It seems simple. You work, you get paid. Yet many small businesses are not aware the importance of paying employees on time. California law has protections in place for employees to be paid in a clear manner.
Most California employees must be paid at least twice a month. An employer must establish an employee’s regular paydays before wages are first paid.
The employer must post a conspicuous notice at the place of work or at the office where employees are paid, specifying the regular paydays and the time and place of payment.
If employees are paid semimonthly (twice a month) and the work periods for which they are paid are the 1st through the 15th and the 16th through the end of the month, wages must be paid on the following schedule:
- Wages earned between the 1st and 15th day of the month must be paid between the 16th and 26th day of the same month.
- Wages earned between the 16th and the last day of the month must be paid between the 1st and the 10th day of the following month.
Alternative Pay Schedules
If employees are paid on any other schedule the employer must generally pay wages no later than 7 days after the end of each work period.
This rule applies to employees paid on a weekly or biweekly (every two weeks) basis, as well as those who are paid semimonthly with work periods other than the 1st through the 15th and the 16th through the end of the month.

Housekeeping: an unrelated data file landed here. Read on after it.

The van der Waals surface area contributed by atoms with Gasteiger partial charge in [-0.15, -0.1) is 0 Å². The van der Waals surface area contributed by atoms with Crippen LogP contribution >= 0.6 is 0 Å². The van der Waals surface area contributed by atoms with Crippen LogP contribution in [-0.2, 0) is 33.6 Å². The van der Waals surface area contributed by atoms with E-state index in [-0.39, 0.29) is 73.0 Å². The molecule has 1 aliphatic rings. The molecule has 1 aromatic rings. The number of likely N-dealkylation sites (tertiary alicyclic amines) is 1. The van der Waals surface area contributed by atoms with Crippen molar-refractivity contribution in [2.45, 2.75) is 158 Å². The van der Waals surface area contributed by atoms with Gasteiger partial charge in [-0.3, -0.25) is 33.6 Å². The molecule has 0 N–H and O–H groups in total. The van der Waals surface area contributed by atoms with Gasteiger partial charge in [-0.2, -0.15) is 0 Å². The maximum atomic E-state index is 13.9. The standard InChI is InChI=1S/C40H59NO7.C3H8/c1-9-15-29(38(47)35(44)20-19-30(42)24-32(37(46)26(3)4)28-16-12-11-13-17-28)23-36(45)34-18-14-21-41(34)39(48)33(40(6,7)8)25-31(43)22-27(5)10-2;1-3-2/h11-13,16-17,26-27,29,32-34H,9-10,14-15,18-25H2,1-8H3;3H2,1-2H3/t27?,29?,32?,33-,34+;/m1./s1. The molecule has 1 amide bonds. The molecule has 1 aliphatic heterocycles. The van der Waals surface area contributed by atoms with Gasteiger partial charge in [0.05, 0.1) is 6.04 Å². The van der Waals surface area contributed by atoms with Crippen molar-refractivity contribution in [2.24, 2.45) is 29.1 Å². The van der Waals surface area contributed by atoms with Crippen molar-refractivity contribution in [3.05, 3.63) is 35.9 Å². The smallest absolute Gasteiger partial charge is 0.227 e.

Wages for overtime earned during a work period must be paid not later than the regular payday for the next work period.
Certain employees are exempt from many of California’s labor laws. They are usually employees who work in administrative, executive, or professional positions. Exempt employees are paid on a different schedule than other employees.
They may be paid once a month, provided that the payment is made on or before the 26th of the month and includes wages for the entire month—including wages between the date of the payment and the end of the month that the employee has not yet earned.
The Waiting Time Penalty
California law provides for a “waiting time penalty” when employers willfully fail to pay final wages, in full and on time, after employment ends.
The penalty for late payment of wages advances the public policy of assuring that employees are paid promptly for their work. It incentivizes employers to pay wages in a timely manner.
Calculating the Penalty
The waiting time penalty consists of a full day of wages for each day that payment is delayed. The penalty continues to accrue for as much as 30 days after discharge, depending on when payment is fully satisfied.
The waiting time penalty is calculated by computing the employee’s daily wage rate and then multiplying it by the number of days that payment is delayed, up to a maximum of 30 days.
The daily wage rate is typically calculated by adding base wages, commissions, bonuses, and vacation pay that the employee earns in a year, dividing that sum by 52 weeks, and dividing that result by 40 hours.
When a Failure to Pay is “Willful”
A failure to pay wages on time is willful if the failure is intentional. An employer does not fail to pay wages willfully when there is a good faith dispute about the employee’s entitlement to the unpaid wages.